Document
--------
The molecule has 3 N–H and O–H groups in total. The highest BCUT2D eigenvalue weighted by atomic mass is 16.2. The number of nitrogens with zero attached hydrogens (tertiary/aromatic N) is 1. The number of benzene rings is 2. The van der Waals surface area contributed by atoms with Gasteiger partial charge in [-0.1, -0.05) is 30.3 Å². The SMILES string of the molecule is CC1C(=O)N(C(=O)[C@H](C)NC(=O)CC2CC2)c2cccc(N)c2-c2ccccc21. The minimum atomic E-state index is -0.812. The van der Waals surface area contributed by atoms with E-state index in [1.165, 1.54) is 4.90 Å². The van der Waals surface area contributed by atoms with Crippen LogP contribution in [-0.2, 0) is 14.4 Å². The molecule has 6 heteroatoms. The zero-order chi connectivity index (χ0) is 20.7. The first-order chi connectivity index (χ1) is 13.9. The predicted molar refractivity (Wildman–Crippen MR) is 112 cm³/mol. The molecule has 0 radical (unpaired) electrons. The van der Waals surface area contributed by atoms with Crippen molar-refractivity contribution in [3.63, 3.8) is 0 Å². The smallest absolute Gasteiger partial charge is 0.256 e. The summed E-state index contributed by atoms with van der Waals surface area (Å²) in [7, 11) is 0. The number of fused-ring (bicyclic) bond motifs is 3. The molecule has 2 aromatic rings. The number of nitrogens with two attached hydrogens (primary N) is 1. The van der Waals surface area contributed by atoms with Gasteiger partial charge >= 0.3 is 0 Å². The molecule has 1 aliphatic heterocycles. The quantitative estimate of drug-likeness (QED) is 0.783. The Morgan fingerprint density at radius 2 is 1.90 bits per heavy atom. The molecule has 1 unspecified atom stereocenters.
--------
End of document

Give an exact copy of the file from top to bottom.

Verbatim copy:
The molecule has 3 N–H and O–H groups in total. The highest BCUT2D eigenvalue weighted by atomic mass is 16.2. The number of nitrogens with zero attached hydrogens (tertiary/aromatic N) is 1. The number of benzene rings is 2. The van der Waals surface area contributed by atoms with Gasteiger partial charge in [-0.1, -0.05) is 30.3 Å². The SMILES string of the molecule is CC1C(=O)N(C(=O)[C@H](C)NC(=O)CC2CC2)c2cccc(N)c2-c2ccccc21. The minimum atomic E-state index is -0.812. The van der Waals surface area contributed by atoms with E-state index in [1.165, 1.54) is 4.90 Å². The van der Waals surface area contributed by atoms with Crippen LogP contribution in [-0.2, 0) is 14.4 Å². The molecule has 6 heteroatoms. The zero-order chi connectivity index (χ0) is 20.7. The first-order chi connectivity index (χ1) is 13.9. The predicted molar refractivity (Wildman–Crippen MR) is 112 cm³/mol. The molecule has 0 radical (unpaired) electrons. The van der Waals surface area contributed by atoms with Crippen molar-refractivity contribution in [3.63, 3.8) is 0 Å². The smallest absolute Gasteiger partial charge is 0.256 e. The summed E-state index contributed by atoms with van der Waals surface area (Å²) in [7, 11) is 0. The number of fused-ring (bicyclic) bond motifs is 3. The molecule has 2 aromatic rings. The number of nitrogens with two attached hydrogens (primary N) is 1. The van der Waals surface area contributed by atoms with Gasteiger partial charge >= 0.3 is 0 Å². The molecule has 1 aliphatic heterocycles. The quantitative estimate of drug-likeness (QED) is 0.783. The Morgan fingerprint density at radius 2 is 1.90 bits per heavy atom. The molecule has 1 unspecified atom stereocenters.